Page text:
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The Korean Crisis of Authority
Korean society is facing a sudden crisis of authority. The presidential system based on the executive, legislative and judiciary branches of government is being shaken to its roots. “Even a dog gets better treatment than the president in this country,” said Gyeonggi Governor Kim Moon-soo last week, describing the woeful status accorded the nation`s top leader. “Honorable” judges no longer exist in Korean courtrooms, where boos and calls for “proper judgment” are heard.
The already burgeoning distrust and contempt for lawmakers continue to amplify as the “common sense advocate” and Seoul National University Professor Ahn Cheol-soo has emerged as a high-profile leader-wannabe. The high approval ratings enjoyed by opposition parties in recent days are nothing more than a temporary bubble owing to the failures of the ruling party. By the time the next elections are held four or five years from now, the situation could be reversed.
Even religious circles where “keep the faith” should remain the teaching of absolute truth also suffer from the lack thereof. According to a 2011 survey on the credibility of different social sectors conducted by the Jogye Order of Korean Buddhism, the religious sector trailed behind the civil society, medical sector, academia, and even large conglomerates. The clerics had to take comfort from the fact that they ranked higher than the administration, National Assembly and the legal profession. In a 2010 survey by the Christian Ethics Movement of Korea, only 17.6 percent of the respondents replied that they trusted the Korean church.
Schools also have been severely hit by the crisis of authority. According to the government statistics, there were seven cases of assault on teachers by students and parents in 2006, but the number increased more than 20-fold to 146 in 2010. Even elementary school students retort to their teachers, “Leave me alone, teacher, because we now have the Students` Rights Ordinance.” The half-price tuition controversy has smeared all universities and branded as criminals everyone working for the institutions of higher learning.
Korea has experienced radical social changes amid rapid nation-building, industrialization and democratization. Still, until now, the social system has never been so rattled, nor has so much ridicule and contempt been voiced against authority. This worrisome phenomenon is partly due to political maneuvers to stir up public anger, but the blame goes basically to those who have managed state affairs and enjoyed power in various sectors.
The dismantlement of established authority may be a trend that reflects the powerful tide of changes that typify our times. Even so, it should be recalled that history has repeatedly proven that a leadership vacuum resulted in an entire society driven into chaos with the most vulnerable classes suffering the most.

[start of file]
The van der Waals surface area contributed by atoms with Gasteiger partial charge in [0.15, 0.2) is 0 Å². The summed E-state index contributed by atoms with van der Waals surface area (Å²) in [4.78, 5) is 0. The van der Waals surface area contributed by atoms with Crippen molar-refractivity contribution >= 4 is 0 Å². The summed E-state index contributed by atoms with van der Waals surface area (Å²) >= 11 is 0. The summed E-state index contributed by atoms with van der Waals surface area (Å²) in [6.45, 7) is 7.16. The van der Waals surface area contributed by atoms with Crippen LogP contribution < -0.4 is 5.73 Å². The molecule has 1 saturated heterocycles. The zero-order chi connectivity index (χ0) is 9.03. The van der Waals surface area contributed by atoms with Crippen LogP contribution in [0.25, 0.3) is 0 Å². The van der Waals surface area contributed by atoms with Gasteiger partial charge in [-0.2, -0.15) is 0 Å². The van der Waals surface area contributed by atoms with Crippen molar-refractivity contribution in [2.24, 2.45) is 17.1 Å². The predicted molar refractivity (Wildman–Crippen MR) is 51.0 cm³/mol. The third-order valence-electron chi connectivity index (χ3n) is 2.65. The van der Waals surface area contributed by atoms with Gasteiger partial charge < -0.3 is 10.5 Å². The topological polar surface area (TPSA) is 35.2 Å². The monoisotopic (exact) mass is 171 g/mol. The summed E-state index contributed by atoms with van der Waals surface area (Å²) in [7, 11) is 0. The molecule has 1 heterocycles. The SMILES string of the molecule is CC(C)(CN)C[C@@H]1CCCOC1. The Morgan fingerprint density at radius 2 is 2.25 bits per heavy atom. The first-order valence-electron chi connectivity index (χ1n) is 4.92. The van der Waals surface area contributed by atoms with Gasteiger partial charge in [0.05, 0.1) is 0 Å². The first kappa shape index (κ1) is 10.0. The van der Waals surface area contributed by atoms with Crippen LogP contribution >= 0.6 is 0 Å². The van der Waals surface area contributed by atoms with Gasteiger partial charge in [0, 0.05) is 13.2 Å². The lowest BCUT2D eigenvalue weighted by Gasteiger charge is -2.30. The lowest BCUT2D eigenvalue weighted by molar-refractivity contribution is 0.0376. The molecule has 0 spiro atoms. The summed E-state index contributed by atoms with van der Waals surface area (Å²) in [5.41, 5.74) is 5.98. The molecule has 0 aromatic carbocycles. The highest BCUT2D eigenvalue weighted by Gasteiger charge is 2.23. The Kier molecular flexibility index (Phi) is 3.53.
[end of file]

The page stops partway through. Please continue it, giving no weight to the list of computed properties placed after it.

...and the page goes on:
The greatest puzzle in the history of the Joseon Dynasty (1392-1910) is how a robust monarchy that flourished under the prominent ruler, King Jeongjo, in the latter half of the 18th century abruptly fell into a state of chaos and eventually relinquished its sovereignty. Joseon enjoyed the greatest economic and cultural prosperity, often dubbed a “renaissance,” during the reign of Jeongjo. After his death in 1800, Joseon began its steep descent.
The death of one competent king should not mean the demise of a nation. Many historians attribute the sudden decline of Joseon to corruption in the ruling class. The queen`s family rose in power and they traded government positions for money. However, the more compelling reason for the dynasty`s disintegration should have been the lack of national authority.
At the time of his accession in 1776, Jeongjo had a fragile base of power so he devoted himself to consolidating monarchical authority. During his 24-year reign, Jeongjo visited his father`s grave as many as 66 times and during his trips he listened to the grievances of his people firsthand. This was a means of displaying the king`s authority. Jeongjo possessed a strong personal charisma and prominent scholarly ability, which overwhelmed his courtiers.
Jeongjo ushered in the golden age of Joseon with his strong power. His son, Sunjo, succeeded to the throne at the age of 10. The powerful in-laws who ruled on his behalf placed the interests of their family before those of the state. With the core of power missing, everyone was busy looking after their personal interests. Random civil riots erupted and the state`s morale plummeted. Joseon fell helplessly in the face of the powerful tide of imperialism that rushed to the Korean shore at this time.
One can only guess the consequences of the current state of disintegrating authority across our society. What seems certain, however, is that a vacuum in state authority invites confusion and distortions. Moreover, when internal power struggle grows increasingly intense ahead of elections, most members of society become oblivious to external situations and overly obsessed with internal affairs.
Unfortunately, these symptoms are already in sight. While the international community is groping for solutions to such imminent issues as global recession and security threats from a rising China, there is hardly any sense of crisis or urgency in Korea. As the current situation evokes sense of déjà vu, I earnestly hope that the tragic history of late Joseon is not repeated.